According to the public procurement Directive, public entities must award the contract to the lowest price offered, or the tender most economically advantageous. However, if a tender appears to be anormally low, the conctracting authority shall, before it may reject such tender, request in writing details of the constituent elements of the tender, which it considers relevant cf. Article 55. The question is then, when a tender appears to be abnormally low. Neither the provision or the ECJ has clarified when a tender can be rejected as abnormally low, yet there are several explanations as to why a tenderer wants to make such a tender. Besides commercial considerations, such as expectations to make subsequent renegotiations, an abnormally low tender can have an anticompetitive purpose. Though there is an obligation to review the tender before rejection, the ECJ seems to give the public authority a fairly wide discretion as to accept or reject an abnormally low tender. On the other hand it is vital for the compliance of the principles of equel treatment and transparancy, that the originator is given at least some guidance in order to identify and reject such tenders. To identify an abormally low tender, the public authority can use a mathematical criteria, and it is shown, that a tender that differs more than one standard devitation from average, shall be examined more closely. Regarding the question as to when a tender can be rejected, there seems to be some disagreement in theory. While some argue that an offer can be rejected, when there is a risk og non-‐performance, others argue that a tender must be rejected when the price falls below the variable costs of the tenderer. Against this background and with reference to government contract cancellation, it is stated, that a tender can be rejected when price falls below Total Cost, since rejection must be done on an unbiased and objective basis. Public procurement seems to be particularly vulnerable to anticompetitive practices, since the public demand for goods and services is fairly stabil and predictable. However, such considerations are not included in the provision, and the ECJ has found, that a public authority are not obliged to take such considerations into account, when awarding contracts. Meanwhile unsuccessful bidders have difficulties in observing and reacting to such behaviour, since they are not permitted to acces the composition of the tender awarded. Therefor it is stated, that the integration of competition law and procurement rules must be improved.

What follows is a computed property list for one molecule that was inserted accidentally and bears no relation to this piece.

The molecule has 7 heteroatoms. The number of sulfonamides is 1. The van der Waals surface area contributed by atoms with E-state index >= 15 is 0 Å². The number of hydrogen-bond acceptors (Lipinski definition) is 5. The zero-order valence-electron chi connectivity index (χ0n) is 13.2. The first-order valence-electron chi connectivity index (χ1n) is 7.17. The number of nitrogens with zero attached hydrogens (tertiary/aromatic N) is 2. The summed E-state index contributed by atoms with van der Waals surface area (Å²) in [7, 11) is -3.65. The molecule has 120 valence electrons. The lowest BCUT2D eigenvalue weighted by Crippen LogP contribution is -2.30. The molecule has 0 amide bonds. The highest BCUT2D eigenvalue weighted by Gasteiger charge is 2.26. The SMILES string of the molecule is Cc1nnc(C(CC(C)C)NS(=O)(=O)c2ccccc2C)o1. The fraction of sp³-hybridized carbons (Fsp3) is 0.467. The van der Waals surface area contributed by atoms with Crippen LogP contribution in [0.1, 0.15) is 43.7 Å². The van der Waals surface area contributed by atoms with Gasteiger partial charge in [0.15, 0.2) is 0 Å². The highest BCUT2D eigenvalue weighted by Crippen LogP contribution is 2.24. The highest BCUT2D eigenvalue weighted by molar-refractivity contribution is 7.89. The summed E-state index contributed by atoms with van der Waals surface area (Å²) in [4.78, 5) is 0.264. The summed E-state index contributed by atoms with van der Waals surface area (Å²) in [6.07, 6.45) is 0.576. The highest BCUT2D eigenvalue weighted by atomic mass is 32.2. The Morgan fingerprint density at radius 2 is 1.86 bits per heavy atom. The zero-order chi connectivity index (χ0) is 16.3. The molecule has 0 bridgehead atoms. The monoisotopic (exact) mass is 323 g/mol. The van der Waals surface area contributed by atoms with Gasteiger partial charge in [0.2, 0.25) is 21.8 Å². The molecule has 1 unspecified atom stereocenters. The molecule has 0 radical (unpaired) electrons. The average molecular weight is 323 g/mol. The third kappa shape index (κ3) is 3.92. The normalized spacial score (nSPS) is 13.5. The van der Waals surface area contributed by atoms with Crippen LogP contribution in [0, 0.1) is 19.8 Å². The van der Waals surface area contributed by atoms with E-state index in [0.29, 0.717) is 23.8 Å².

|Educations||MSc in Commercial Law, (Graduate Programme) Final Thesis|
|Number of pages||112|